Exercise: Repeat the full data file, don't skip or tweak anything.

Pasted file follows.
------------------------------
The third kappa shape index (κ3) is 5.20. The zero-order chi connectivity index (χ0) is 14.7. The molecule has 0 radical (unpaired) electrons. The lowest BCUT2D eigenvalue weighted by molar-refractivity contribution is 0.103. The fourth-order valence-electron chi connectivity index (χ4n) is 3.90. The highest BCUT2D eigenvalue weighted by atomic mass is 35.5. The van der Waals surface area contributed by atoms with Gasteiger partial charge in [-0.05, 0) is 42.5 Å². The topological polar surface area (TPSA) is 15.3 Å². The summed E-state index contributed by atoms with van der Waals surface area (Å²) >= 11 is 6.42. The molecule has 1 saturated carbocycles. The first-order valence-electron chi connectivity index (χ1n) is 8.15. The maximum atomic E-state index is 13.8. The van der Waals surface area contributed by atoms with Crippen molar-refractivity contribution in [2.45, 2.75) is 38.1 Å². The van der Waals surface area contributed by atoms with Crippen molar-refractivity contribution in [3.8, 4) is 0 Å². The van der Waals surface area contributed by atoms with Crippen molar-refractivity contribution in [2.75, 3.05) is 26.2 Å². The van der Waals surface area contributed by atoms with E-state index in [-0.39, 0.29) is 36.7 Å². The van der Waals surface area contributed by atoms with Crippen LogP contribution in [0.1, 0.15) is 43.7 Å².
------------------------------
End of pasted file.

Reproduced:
The third kappa shape index (κ3) is 5.20. The zero-order chi connectivity index (χ0) is 14.7. The molecule has 0 radical (unpaired) electrons. The lowest BCUT2D eigenvalue weighted by molar-refractivity contribution is 0.103. The fourth-order valence-electron chi connectivity index (χ4n) is 3.90. The highest BCUT2D eigenvalue weighted by atomic mass is 35.5. The van der Waals surface area contributed by atoms with Gasteiger partial charge in [-0.05, 0) is 42.5 Å². The topological polar surface area (TPSA) is 15.3 Å². The summed E-state index contributed by atoms with van der Waals surface area (Å²) >= 11 is 6.42. The molecule has 1 saturated carbocycles. The first-order valence-electron chi connectivity index (χ1n) is 8.15. The maximum atomic E-state index is 13.8. The van der Waals surface area contributed by atoms with Crippen molar-refractivity contribution in [2.45, 2.75) is 38.1 Å². The van der Waals surface area contributed by atoms with Crippen molar-refractivity contribution in [3.8, 4) is 0 Å². The van der Waals surface area contributed by atoms with Crippen molar-refractivity contribution in [2.75, 3.05) is 26.2 Å². The van der Waals surface area contributed by atoms with E-state index in [-0.39, 0.29) is 36.7 Å². The van der Waals surface area contributed by atoms with Crippen LogP contribution in [0.1, 0.15) is 43.7 Å².